Eleanor Roosevelt famously said:
“Where, after all, do universal human rights begin? In small places – close to home – so close and so small that they cannot be seen on any map of the world. Yet they are the world of the individual person: the neighbourhood he lives in; the school or college he attends; the factory, farm or office where he works. Such are the places where every man, woman, and child seeks equal justice, equal opportunity, equal dignity without discrimination. Unless these rights have meaning there, they have little meaning anywhere. Without concerted citizen action to uphold them close to home, we shall look in vain for progress in the larger world."
During this Camp, I hope you will develop great understanding about what it means to be a responsible citizen today.
I am very pleased that GEMMERS and BEMMERS from around Africa have joined us for this important camp. In South Africa , we face many challenges, but one of them is challenging xenophobia. It is a wonderful opportunity for our learners to meet young people from other parts of the continent and develop understanding about other countries in Africa. We hope that you'll build friendships across the countries, develop better understanding of each other's countries and particularly the role of men and women in our societies.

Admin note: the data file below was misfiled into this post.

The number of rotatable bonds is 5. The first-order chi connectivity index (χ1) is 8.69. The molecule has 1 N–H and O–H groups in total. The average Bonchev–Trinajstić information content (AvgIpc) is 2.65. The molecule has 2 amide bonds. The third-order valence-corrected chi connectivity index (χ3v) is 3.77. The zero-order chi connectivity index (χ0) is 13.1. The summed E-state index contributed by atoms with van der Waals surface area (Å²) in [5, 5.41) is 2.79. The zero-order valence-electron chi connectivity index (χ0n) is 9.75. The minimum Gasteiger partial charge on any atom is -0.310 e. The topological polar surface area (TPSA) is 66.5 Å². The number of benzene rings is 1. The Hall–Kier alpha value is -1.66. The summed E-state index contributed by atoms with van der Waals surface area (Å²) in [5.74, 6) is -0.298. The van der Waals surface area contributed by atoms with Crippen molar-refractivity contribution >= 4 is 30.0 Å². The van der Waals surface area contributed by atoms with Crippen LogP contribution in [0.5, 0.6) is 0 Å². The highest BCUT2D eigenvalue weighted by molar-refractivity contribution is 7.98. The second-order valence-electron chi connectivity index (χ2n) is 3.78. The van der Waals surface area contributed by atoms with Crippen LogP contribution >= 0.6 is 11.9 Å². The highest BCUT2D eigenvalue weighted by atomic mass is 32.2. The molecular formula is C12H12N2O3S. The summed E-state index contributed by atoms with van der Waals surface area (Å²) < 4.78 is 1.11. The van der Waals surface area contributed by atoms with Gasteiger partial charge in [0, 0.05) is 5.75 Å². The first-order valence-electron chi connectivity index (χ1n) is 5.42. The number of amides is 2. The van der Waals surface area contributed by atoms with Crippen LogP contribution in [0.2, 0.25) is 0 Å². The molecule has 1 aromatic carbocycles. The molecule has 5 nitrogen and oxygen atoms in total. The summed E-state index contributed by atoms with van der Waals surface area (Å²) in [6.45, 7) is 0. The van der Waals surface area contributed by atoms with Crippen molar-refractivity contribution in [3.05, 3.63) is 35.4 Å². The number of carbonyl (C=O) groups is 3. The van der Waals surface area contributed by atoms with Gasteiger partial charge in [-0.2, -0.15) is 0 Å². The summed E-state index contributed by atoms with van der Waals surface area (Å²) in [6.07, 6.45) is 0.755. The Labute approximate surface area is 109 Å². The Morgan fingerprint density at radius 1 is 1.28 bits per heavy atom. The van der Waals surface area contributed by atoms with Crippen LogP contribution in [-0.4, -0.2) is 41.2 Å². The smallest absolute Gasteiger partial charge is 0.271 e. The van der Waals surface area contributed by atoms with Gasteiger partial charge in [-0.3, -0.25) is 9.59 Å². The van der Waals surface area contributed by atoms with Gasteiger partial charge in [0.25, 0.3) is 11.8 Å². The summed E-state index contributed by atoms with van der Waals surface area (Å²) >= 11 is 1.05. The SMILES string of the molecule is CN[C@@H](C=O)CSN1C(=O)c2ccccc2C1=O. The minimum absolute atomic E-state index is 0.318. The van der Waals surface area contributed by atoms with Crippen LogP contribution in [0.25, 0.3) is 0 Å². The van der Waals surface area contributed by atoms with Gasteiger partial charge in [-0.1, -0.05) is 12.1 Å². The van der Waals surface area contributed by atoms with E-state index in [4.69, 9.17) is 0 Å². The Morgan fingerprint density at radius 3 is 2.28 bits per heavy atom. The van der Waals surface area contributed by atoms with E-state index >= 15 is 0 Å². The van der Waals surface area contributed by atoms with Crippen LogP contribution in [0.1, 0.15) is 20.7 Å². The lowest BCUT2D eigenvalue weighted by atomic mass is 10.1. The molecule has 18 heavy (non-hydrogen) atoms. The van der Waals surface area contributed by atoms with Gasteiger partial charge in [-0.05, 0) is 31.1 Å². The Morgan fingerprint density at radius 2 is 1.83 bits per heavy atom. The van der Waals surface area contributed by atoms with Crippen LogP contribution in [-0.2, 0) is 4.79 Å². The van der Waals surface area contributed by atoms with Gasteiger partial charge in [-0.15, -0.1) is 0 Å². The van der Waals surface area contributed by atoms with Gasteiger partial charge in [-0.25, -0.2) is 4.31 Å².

The third element of the theme for the camp is “making positive choices.”
Young people in Africa today face numerous challenges: the social effects of the HIV pandemic, pressures of drug and alcohol abuse, the results of early sexual activity (including unplanned teenage pregnancy and sexually transmitted diseases), and the many challenges of continuing your education in situations of poverty.
In South Africa , there are worrying levels of teenage pregnancy and early sexual behaviour. Girls who fall pregnant often face major challenges in continuing their education, and although our policy does not allow schools to discriminate against girls who have had children, the reality of every situation is different.
Young fathers do not always have to take responsibility for parenting in the same way as the teenage mothers. We also know that, as in many parts of the world, drug and alcohol abuse is a challenge to successful education for many young people.
As GEMMERS and BEMMERS it is important for you to recognize your own agency in life.